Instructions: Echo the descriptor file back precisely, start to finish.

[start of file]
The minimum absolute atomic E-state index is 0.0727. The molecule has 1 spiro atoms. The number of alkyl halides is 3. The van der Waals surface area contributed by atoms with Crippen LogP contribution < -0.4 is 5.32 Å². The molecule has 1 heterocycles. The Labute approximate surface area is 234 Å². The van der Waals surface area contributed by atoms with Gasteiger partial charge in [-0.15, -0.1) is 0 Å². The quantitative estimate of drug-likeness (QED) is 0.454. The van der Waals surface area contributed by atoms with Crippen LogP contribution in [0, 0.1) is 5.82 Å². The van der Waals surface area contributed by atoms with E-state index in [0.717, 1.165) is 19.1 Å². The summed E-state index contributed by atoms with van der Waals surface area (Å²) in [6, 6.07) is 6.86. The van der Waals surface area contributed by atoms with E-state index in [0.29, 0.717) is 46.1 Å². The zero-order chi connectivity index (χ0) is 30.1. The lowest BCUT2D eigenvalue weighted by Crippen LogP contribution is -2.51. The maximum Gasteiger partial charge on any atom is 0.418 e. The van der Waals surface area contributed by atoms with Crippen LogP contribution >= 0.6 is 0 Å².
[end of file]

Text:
The minimum absolute atomic E-state index is 0.0727. The molecule has 1 spiro atoms. The number of alkyl halides is 3. The van der Waals surface area contributed by atoms with Crippen LogP contribution < -0.4 is 5.32 Å². The molecule has 1 heterocycles. The Labute approximate surface area is 234 Å². The van der Waals surface area contributed by atoms with Gasteiger partial charge in [-0.15, -0.1) is 0 Å². The quantitative estimate of drug-likeness (QED) is 0.454. The van der Waals surface area contributed by atoms with Crippen LogP contribution in [0, 0.1) is 5.82 Å². The van der Waals surface area contributed by atoms with E-state index in [0.717, 1.165) is 19.1 Å². The summed E-state index contributed by atoms with van der Waals surface area (Å²) in [6, 6.07) is 6.86. The van der Waals surface area contributed by atoms with E-state index in [0.29, 0.717) is 46.1 Å². The zero-order chi connectivity index (χ0) is 30.1. The lowest BCUT2D eigenvalue weighted by Crippen LogP contribution is -2.51. The maximum Gasteiger partial charge on any atom is 0.418 e. The van der Waals surface area contributed by atoms with Crippen LogP contribution >= 0.6 is 0 Å².